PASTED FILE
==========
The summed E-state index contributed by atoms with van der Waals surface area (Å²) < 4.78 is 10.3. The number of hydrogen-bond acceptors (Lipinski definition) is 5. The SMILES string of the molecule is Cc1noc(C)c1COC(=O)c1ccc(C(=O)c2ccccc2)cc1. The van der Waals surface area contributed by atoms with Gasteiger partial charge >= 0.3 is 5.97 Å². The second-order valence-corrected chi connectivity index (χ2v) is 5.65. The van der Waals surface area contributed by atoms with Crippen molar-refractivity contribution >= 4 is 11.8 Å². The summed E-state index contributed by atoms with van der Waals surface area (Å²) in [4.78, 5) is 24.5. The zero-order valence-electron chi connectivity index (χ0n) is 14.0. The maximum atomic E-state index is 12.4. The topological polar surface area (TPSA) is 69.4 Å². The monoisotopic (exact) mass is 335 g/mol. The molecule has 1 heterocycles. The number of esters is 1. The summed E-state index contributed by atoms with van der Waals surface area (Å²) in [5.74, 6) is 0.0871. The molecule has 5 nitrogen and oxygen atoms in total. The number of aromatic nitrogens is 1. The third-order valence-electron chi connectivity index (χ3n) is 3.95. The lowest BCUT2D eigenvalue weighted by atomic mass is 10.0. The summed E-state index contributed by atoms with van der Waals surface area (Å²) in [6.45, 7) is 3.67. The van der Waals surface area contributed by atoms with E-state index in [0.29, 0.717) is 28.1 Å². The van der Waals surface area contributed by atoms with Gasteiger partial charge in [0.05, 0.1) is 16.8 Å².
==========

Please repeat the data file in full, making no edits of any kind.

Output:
The summed E-state index contributed by atoms with van der Waals surface area (Å²) < 4.78 is 10.3. The number of hydrogen-bond acceptors (Lipinski definition) is 5. The SMILES string of the molecule is Cc1noc(C)c1COC(=O)c1ccc(C(=O)c2ccccc2)cc1. The van der Waals surface area contributed by atoms with Gasteiger partial charge >= 0.3 is 5.97 Å². The second-order valence-corrected chi connectivity index (χ2v) is 5.65. The van der Waals surface area contributed by atoms with Crippen molar-refractivity contribution >= 4 is 11.8 Å². The summed E-state index contributed by atoms with van der Waals surface area (Å²) in [4.78, 5) is 24.5. The zero-order valence-electron chi connectivity index (χ0n) is 14.0. The maximum atomic E-state index is 12.4. The topological polar surface area (TPSA) is 69.4 Å². The monoisotopic (exact) mass is 335 g/mol. The molecule has 1 heterocycles. The number of esters is 1. The summed E-state index contributed by atoms with van der Waals surface area (Å²) in [5.74, 6) is 0.0871. The molecule has 5 nitrogen and oxygen atoms in total. The number of aromatic nitrogens is 1. The third-order valence-electron chi connectivity index (χ3n) is 3.95. The lowest BCUT2D eigenvalue weighted by atomic mass is 10.0. The summed E-state index contributed by atoms with van der Waals surface area (Å²) in [6.45, 7) is 3.67. The van der Waals surface area contributed by atoms with E-state index in [0.29, 0.717) is 28.1 Å². The van der Waals surface area contributed by atoms with Gasteiger partial charge in [0.05, 0.1) is 16.8 Å².